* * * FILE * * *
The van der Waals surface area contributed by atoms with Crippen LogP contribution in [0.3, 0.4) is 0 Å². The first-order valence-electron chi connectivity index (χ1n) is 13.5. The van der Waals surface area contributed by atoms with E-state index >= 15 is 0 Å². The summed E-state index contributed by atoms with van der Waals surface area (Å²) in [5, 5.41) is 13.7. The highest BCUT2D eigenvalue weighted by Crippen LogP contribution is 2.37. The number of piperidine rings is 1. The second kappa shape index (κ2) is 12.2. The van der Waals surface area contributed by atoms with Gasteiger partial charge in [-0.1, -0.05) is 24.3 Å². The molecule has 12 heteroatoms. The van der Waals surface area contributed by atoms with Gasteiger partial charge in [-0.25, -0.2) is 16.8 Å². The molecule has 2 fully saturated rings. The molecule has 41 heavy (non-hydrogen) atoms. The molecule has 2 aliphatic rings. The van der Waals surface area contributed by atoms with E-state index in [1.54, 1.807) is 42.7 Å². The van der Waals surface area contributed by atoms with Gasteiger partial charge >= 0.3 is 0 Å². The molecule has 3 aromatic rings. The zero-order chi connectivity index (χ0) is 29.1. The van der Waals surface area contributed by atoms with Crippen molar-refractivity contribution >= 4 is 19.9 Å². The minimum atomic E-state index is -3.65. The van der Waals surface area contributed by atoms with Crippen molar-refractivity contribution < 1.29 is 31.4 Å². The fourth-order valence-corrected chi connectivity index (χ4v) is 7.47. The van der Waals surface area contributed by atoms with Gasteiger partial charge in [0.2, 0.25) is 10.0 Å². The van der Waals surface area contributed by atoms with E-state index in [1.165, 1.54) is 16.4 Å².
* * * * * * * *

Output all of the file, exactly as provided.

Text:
The van der Waals surface area contributed by atoms with Crippen LogP contribution in [0.3, 0.4) is 0 Å². The first-order valence-electron chi connectivity index (χ1n) is 13.5. The van der Waals surface area contributed by atoms with E-state index >= 15 is 0 Å². The summed E-state index contributed by atoms with van der Waals surface area (Å²) in [5, 5.41) is 13.7. The highest BCUT2D eigenvalue weighted by Crippen LogP contribution is 2.37. The number of piperidine rings is 1. The second kappa shape index (κ2) is 12.2. The van der Waals surface area contributed by atoms with Gasteiger partial charge in [-0.1, -0.05) is 24.3 Å². The molecule has 12 heteroatoms. The van der Waals surface area contributed by atoms with Gasteiger partial charge in [-0.25, -0.2) is 16.8 Å². The molecule has 2 fully saturated rings. The molecule has 41 heavy (non-hydrogen) atoms. The molecule has 2 aliphatic rings. The van der Waals surface area contributed by atoms with E-state index in [1.54, 1.807) is 42.7 Å². The van der Waals surface area contributed by atoms with Gasteiger partial charge >= 0.3 is 0 Å². The molecule has 3 aromatic rings. The zero-order chi connectivity index (χ0) is 29.1. The van der Waals surface area contributed by atoms with Crippen molar-refractivity contribution >= 4 is 19.9 Å². The minimum atomic E-state index is -3.65. The van der Waals surface area contributed by atoms with Crippen molar-refractivity contribution < 1.29 is 31.4 Å². The fourth-order valence-corrected chi connectivity index (χ4v) is 7.47. The van der Waals surface area contributed by atoms with Gasteiger partial charge in [0.2, 0.25) is 10.0 Å². The van der Waals surface area contributed by atoms with E-state index in [1.165, 1.54) is 16.4 Å².